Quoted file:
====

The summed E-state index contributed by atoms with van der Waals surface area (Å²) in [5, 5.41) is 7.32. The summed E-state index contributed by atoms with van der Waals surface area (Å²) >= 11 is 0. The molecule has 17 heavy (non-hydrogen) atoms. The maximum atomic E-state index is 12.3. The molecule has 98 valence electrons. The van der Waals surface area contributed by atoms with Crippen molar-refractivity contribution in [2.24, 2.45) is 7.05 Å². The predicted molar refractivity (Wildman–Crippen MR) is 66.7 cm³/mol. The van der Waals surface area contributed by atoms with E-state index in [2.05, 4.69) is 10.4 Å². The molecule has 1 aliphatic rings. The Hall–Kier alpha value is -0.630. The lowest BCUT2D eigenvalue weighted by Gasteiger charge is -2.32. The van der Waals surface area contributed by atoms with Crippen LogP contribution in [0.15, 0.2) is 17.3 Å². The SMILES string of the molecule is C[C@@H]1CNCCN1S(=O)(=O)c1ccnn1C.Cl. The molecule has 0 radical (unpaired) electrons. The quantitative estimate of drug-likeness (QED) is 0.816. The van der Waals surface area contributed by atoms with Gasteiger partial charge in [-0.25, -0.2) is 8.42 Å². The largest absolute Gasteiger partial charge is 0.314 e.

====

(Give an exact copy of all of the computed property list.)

The summed E-state index contributed by atoms with van der Waals surface area (Å²) in [5, 5.41) is 7.32. The summed E-state index contributed by atoms with van der Waals surface area (Å²) >= 11 is 0. The molecule has 17 heavy (non-hydrogen) atoms. The maximum atomic E-state index is 12.3. The molecule has 98 valence electrons. The van der Waals surface area contributed by atoms with Crippen molar-refractivity contribution in [2.24, 2.45) is 7.05 Å². The predicted molar refractivity (Wildman–Crippen MR) is 66.7 cm³/mol. The van der Waals surface area contributed by atoms with E-state index in [2.05, 4.69) is 10.4 Å². The molecule has 1 aliphatic rings. The Hall–Kier alpha value is -0.630. The lowest BCUT2D eigenvalue weighted by Gasteiger charge is -2.32. The van der Waals surface area contributed by atoms with Crippen LogP contribution in [0.15, 0.2) is 17.3 Å². The SMILES string of the molecule is C[C@@H]1CNCCN1S(=O)(=O)c1ccnn1C.Cl. The molecule has 0 radical (unpaired) electrons. The quantitative estimate of drug-likeness (QED) is 0.816. The van der Waals surface area contributed by atoms with Gasteiger partial charge in [-0.25, -0.2) is 8.42 Å². The largest absolute Gasteiger partial charge is 0.314 e.